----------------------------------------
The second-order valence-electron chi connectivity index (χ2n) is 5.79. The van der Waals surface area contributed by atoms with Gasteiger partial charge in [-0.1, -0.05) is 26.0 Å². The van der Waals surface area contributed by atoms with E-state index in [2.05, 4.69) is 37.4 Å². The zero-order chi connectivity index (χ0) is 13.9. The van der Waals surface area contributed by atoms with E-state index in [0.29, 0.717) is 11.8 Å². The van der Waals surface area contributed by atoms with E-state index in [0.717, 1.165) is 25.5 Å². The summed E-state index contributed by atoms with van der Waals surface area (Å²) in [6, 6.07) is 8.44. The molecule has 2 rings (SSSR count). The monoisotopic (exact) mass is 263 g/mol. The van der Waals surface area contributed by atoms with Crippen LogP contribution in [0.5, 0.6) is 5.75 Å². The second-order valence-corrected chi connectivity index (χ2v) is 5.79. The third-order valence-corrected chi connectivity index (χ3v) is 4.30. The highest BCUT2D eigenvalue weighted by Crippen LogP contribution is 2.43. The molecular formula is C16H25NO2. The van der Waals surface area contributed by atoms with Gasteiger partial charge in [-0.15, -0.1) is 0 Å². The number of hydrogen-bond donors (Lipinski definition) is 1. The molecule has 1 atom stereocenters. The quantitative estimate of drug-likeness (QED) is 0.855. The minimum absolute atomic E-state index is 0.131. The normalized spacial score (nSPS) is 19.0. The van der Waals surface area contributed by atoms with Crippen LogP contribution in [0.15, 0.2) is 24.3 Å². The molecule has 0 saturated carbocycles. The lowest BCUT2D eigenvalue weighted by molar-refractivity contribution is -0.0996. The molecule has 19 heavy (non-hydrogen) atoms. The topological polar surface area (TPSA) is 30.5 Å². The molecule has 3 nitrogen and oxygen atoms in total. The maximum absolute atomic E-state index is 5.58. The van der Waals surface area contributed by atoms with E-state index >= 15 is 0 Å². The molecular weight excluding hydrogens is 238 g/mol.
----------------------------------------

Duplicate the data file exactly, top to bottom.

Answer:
The second-order valence-electron chi connectivity index (χ2n) is 5.79. The van der Waals surface area contributed by atoms with Gasteiger partial charge in [-0.1, -0.05) is 26.0 Å². The van der Waals surface area contributed by atoms with E-state index in [2.05, 4.69) is 37.4 Å². The zero-order chi connectivity index (χ0) is 13.9. The van der Waals surface area contributed by atoms with E-state index in [0.29, 0.717) is 11.8 Å². The van der Waals surface area contributed by atoms with E-state index in [0.717, 1.165) is 25.5 Å². The summed E-state index contributed by atoms with van der Waals surface area (Å²) in [6, 6.07) is 8.44. The molecule has 2 rings (SSSR count). The monoisotopic (exact) mass is 263 g/mol. The van der Waals surface area contributed by atoms with Crippen LogP contribution in [0.5, 0.6) is 5.75 Å². The second-order valence-corrected chi connectivity index (χ2v) is 5.79. The third-order valence-corrected chi connectivity index (χ3v) is 4.30. The highest BCUT2D eigenvalue weighted by Crippen LogP contribution is 2.43. The molecular formula is C16H25NO2. The van der Waals surface area contributed by atoms with Gasteiger partial charge in [-0.15, -0.1) is 0 Å². The number of hydrogen-bond donors (Lipinski definition) is 1. The molecule has 1 atom stereocenters. The quantitative estimate of drug-likeness (QED) is 0.855. The minimum absolute atomic E-state index is 0.131. The normalized spacial score (nSPS) is 19.0. The van der Waals surface area contributed by atoms with Crippen LogP contribution in [0.15, 0.2) is 24.3 Å². The molecule has 0 saturated carbocycles. The lowest BCUT2D eigenvalue weighted by molar-refractivity contribution is -0.0996. The molecule has 19 heavy (non-hydrogen) atoms. The topological polar surface area (TPSA) is 30.5 Å². The molecule has 3 nitrogen and oxygen atoms in total. The maximum absolute atomic E-state index is 5.58. The van der Waals surface area contributed by atoms with E-state index >= 15 is 0 Å². The molecular weight excluding hydrogens is 238 g/mol.